Safe bubbles

Zbigniew Lukasiak
4 min readNov 1, 2020


If the government fails with its response to Sars-Cov-2 and our fellow-citizens don’t believe in the pandemic— what can we do?

There are some well known measures:

  • face masks
  • staying put at home
  • disinfecting hands
  • etc

They reduce the probability of infection, but over time the risks add up. When there are so many cases around and so long wait for the possible vaccine it seems inevitable that eventually nearly everybody will get the virus. I see people losing hope. We cannot beat it by individual actions, many governments seem helpless, and around us we see people completely disregarding the precautions.

But there is a intermediate step between individual and state actions — we can self-organize in smaller groups. This can be more effective than it seems. Most of the contacts that bring the most risk of infections — the close and long term contacts — happen inside our stable relations. So if the people around us adhere to the rules we also become safer. Family, neighbours, co-workers, friends — these are people with whom we can negotiate rules and procedures.

But it is also effective in a different dimension. There are more and less risk averse people, and there are more and less vulnerable people — any global solution will never fit everybody. We need to split. And we need to think up ways to make that splitting effective. People who are more risk tolerant should be allowed to go with their lives as they wish with a few minimal concessions to the other side. People who are afraid of the virus should be able to isolate effectively.

I guess this would be perceived as not far from ‘The Swedish’ model with no lockdowns and minimal measures mandated by the government. Maybe — but with some additions:

  1. People should declare themselves and join three (or maybe more) groups of vulnerables, moderates and fearless (immune, infected?).
  2. Similarly gatherings of people should declare their risk tolerance levels and rules for people wishing to join them. The rules could be different depending on how risk tolerant is the newcomer.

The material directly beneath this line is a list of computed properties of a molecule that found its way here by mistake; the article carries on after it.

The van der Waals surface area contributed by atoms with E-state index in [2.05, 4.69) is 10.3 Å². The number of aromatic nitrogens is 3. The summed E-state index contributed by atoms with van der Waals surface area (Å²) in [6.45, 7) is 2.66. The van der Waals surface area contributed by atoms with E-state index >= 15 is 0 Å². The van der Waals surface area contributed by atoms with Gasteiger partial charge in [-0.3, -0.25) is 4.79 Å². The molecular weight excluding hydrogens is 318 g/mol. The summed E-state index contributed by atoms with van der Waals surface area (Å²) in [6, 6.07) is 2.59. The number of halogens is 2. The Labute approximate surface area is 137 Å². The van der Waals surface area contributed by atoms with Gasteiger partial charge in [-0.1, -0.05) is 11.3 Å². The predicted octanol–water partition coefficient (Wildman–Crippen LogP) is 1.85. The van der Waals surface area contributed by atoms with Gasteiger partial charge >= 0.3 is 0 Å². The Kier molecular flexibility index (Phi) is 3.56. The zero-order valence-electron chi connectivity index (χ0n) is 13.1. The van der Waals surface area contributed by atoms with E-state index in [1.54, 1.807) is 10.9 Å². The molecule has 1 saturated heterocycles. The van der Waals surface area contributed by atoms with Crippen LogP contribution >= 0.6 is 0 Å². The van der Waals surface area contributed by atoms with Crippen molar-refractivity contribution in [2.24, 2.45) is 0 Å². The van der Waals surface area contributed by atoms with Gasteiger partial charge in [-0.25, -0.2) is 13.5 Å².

3. We need the cheap, at home, rapid antigen tests!!!

It is tempting to moralize the choice, and for example ask if fearless should be admitted to hospital when there are not enough places for everyone, but lets not do that. The fearless have a role in the society — they are needed to keep the economy running and if they quickly infect each other they would get immune and help us with herd immunity. And maybe even save the vulnerables with their blood plasma donations. I would also expect their impact on the health care system to be not too big — as it would be mostly people who really don’t need to fear the virus.

But the gatherings would maybe be more important than the individual declarations. The gatherings could be anything — from countries to schools to households. The more informal gatherings like families maybe don’t need to make any public announcements. But they need to discuss the rules between them. What could be the rules:

  • Testing (entry testing, regular testing, testing after exposure)
  • Quarantining
  • Isolating the infectious
  • Contact tracing in parallel with the government (where the government tracing it completely fails)
  • Face masks and distancing rules
  • Allowed exposure

Quick at home testing is at the core of this strategy. If we are moderates and we want to visit our vulnerable parents — we should be able to quickly test ourselves. Or if we are moderates and we nevertheless want to go to a restaurant, which as a public closed space should be fearless probably, and have to declare ourselves fearless for a few days — later we should be able to test ourselves to retain our moderate status (if the test is negative). But there will be many more strategies, we just need to give people effective tools, good information and let them innovate.

Just to be clear — I don’t want the above to be a public policy — I am just thinking about what we can do, citizens of states that completely failed here. But there still is a public policy change that is needed for this plan to be effective — the regulators should allow us to buy the antigen tests. There is a place for regulations— we want tests that comply with their stated specs — but the sensitivity threshold (90% in the US) that was stopping the tests from the market for so many months is really dumb. We can work with the ambiguity of having a not 100% sure test. Now many of the tests do have sensitivity way over 90% — but they still require the nosopharyngeal swab so none yet is sold to the general public. We need tests that can be done at home even if that means slightly lower sensitivity. Personally I have bought and used tests sold for medical institutions on the grey market — but the demand is huge and the sources dry up. It is curious how many of the Western countries proved to be not authoritarian enough for any effective pandemic response — but are authoritative enough to prevent their citizens from buying the antigen tests.